Burnout, Compassion Fatigue, and Vicarious Trauma
When coping with life with an alcoholic or addicted person, individuals often experience emotional burnout or compassion fatigue. Compassion fatigue has been roughly defined as the “cost of caring” for others in emotional distress. The “helping” field has begun to realize that those who play a significant “helper” role in another person’s life are profoundly affected by the work they do.
This type of burnout can be caused by direct exposure to traumatic events or secondary exposure, such as hearing their addicted loved one talk about the trauma they have experienced. Working alongside loved ones who are chronically in despair and witnessing their inability to improve their very difficult life circumstances can trickle down and become the individual’s personal despair. The weight of wiping away someone else’s pain can result in all that pain being wiped all over themselves instead. Although compassion and empathy is a desirable and loving quality, this very process of empathy is what makes helpers vulnerable to being profoundly affected and even possibly damaged by their efforts. This is all too common in the addiction world.
Compassion Fatigue vs. Vicarious Trauma vs. Burnout
These feelings can be classified as compassion fatigue, burnout, and vicarious trauma. What is the difference between compassion fatigue, vicarious trauma, and burnout? These three terms are complementary and yet different from one another.
- Compassion Fatigue (CF) refers to the intense emotional and physical destruction that takes place when helpers are unable to refuel and regenerate their own capability for self-compassion.
- The term vicarious trauma (VT) was coined by Pearlman & Saakvitne in 1995 to describe the shift in perspective that occurs in helping professionals (or loved ones in addicted individuals’ lives) when they work with people who have experienced trauma. These helpers notice that their fundamental beliefs about the world are altered and significantly damaged by being consistently exposed to traumatic material.
- Burnout is a term that has been used since the early 1980s to describe the emotional and physical exhaustion that individuals can experience when they have felt powerless and overwhelmed at a task that they cannot master. Burnout can be inevitable when working to heal someone from addiction because loved ones are powerless to help their addicted loved ones and will never achieve the goal solely from their efforts. A difference here, however, is that burnout does not necessarily mean that their view of the world has been damaged, or that they have lost the ability to feel compassion for themselves or others.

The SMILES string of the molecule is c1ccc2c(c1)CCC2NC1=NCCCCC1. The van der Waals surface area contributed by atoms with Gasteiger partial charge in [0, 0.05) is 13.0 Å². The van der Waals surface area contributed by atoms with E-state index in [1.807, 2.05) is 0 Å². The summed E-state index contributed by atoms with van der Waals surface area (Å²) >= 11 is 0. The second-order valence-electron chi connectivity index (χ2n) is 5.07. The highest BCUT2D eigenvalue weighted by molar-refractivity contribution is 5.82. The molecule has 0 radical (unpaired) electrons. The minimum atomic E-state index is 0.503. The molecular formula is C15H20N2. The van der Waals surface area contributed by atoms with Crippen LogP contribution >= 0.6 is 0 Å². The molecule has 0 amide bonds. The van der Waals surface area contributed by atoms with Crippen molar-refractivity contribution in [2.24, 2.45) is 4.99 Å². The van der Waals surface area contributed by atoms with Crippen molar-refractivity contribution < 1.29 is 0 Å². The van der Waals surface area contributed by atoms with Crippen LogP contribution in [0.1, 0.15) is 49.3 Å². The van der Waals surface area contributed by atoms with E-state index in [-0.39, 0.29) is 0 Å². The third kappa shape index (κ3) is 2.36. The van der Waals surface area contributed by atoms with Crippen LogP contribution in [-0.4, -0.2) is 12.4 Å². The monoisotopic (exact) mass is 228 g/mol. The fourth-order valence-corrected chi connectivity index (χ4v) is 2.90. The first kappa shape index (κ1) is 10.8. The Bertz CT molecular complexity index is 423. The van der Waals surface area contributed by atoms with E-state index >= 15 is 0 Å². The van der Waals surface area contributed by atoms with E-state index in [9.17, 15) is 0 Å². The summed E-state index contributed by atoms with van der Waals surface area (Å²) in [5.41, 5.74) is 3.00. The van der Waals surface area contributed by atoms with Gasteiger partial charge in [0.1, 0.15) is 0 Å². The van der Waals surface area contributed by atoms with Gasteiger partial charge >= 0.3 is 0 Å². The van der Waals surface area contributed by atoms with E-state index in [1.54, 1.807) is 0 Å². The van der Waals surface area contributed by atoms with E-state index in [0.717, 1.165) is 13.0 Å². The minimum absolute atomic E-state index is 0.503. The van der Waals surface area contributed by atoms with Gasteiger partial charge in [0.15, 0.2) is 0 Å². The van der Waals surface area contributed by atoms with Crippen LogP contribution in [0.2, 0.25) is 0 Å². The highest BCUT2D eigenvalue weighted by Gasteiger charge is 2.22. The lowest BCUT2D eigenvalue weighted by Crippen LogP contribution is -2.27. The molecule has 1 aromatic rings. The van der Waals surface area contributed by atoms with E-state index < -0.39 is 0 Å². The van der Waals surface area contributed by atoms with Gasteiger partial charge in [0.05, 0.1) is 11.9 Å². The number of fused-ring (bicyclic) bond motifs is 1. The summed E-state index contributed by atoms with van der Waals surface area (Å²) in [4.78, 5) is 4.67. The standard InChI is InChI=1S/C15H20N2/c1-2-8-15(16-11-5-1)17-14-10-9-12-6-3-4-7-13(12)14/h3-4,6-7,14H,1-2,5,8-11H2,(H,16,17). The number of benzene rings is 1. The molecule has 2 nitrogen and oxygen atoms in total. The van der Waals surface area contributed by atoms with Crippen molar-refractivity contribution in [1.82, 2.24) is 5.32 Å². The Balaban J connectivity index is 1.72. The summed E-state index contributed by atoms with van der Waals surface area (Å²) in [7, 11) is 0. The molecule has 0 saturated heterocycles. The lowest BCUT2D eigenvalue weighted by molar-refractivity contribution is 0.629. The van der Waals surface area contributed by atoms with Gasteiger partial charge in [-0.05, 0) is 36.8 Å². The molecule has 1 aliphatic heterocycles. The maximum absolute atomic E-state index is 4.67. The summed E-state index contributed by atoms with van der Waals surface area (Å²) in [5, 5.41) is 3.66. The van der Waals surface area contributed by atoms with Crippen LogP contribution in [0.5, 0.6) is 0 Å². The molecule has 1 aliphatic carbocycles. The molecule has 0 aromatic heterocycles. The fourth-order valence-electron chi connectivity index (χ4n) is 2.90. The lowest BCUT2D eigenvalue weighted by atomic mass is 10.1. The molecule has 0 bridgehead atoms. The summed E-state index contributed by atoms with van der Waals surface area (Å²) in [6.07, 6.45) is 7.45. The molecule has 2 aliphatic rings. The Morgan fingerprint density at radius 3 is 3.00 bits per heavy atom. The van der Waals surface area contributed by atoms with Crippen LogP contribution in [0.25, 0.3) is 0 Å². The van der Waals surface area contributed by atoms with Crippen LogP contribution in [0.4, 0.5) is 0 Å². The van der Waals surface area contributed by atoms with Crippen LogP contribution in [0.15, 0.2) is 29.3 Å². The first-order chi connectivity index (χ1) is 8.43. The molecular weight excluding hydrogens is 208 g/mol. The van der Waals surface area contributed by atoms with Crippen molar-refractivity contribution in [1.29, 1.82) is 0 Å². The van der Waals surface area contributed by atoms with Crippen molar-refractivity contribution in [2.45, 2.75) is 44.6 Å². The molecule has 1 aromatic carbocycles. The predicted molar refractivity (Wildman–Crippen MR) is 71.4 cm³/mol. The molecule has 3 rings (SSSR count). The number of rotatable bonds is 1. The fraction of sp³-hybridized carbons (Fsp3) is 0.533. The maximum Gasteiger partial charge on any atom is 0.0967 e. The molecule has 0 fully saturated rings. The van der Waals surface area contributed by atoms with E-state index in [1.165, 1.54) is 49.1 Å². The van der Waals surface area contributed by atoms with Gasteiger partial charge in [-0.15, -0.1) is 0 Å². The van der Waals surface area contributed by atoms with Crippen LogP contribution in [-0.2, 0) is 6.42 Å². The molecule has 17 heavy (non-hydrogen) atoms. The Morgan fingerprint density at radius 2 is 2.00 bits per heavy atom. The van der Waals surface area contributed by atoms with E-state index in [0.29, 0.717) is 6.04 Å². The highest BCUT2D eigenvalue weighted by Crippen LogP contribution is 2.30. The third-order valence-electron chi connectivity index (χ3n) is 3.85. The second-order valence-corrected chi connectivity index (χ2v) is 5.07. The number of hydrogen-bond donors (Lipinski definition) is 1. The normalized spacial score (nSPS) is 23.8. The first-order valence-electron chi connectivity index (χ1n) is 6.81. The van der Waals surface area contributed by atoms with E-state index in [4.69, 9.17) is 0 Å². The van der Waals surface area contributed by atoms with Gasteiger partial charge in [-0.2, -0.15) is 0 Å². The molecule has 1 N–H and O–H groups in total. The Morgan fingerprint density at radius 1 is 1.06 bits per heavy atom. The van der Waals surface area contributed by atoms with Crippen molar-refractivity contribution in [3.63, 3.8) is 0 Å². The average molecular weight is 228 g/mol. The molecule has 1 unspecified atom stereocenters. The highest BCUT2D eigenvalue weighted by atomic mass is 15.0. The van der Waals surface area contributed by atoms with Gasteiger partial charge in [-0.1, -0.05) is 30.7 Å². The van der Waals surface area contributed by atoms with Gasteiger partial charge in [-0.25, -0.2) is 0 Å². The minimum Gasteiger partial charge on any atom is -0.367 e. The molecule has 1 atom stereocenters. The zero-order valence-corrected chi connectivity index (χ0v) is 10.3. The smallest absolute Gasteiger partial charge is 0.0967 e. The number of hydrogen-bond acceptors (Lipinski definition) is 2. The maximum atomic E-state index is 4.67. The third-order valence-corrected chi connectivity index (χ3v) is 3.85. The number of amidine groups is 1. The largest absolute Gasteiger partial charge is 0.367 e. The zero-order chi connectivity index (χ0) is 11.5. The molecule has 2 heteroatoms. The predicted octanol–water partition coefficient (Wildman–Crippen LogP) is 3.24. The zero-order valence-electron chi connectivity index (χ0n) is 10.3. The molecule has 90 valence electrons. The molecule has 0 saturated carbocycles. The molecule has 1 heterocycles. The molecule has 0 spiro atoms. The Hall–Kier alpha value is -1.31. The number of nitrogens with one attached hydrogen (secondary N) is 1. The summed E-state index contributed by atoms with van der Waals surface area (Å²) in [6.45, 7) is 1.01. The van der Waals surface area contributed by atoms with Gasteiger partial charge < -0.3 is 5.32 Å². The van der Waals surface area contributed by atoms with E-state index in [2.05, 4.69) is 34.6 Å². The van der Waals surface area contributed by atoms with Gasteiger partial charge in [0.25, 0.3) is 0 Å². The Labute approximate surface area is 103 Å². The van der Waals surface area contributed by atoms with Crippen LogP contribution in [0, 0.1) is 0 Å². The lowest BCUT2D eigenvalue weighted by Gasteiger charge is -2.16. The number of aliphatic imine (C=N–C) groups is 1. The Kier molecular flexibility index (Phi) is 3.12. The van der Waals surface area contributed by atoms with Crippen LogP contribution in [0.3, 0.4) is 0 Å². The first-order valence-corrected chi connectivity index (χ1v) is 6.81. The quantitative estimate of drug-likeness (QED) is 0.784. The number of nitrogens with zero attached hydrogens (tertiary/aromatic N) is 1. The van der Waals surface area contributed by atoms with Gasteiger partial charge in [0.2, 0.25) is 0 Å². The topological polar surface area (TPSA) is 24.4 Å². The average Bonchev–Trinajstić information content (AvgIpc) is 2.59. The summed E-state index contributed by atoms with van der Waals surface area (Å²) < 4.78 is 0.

Burnout can be resolved by adjusting the work and effort an individual is putting into a cause that is not satisfying or achievable. Switching their role in an addicted individual’s life can provide immediate relief to someone suffering from role-related burnout in the dynamic of alcoholism or addiction.
One important protective action for CF and VT could be learning holistically about the addicted person’s circumstances. The more that they are able to learn about the situation, the easier it is for them to prevent the impact of the addicted person’s personal feelings.
Compassion fatigue and vicarious trauma have much more depth than just being tired and overworked. CF and VT are often caused by a conflict between an individual’s deepest values and the support that they feel obligated to deliver. This phenomenon is called moral distress.
Signs of Fatigue & Vicarious Trauma
There has been lots of research done on this topic and researchers have discovered that when individuals are overtaxed by the nature of their efforts, they are likely to begin to show symptoms that are very similar to those of traumatized addicted individuals. Such symptoms have the potential to negatively affect the dynamic of their relationships and create a toxic home life. Some of the signs of compassion fatigue and vicarious trauma include:
- Difficulty concentrating
- Intrusive imagery
- Feeling discouraged about the world
- Physical or mental exhaustion
- An overall lack of caring for themselves or others
- Hypersensitivity or complete insensitivity
What Causes CF and VT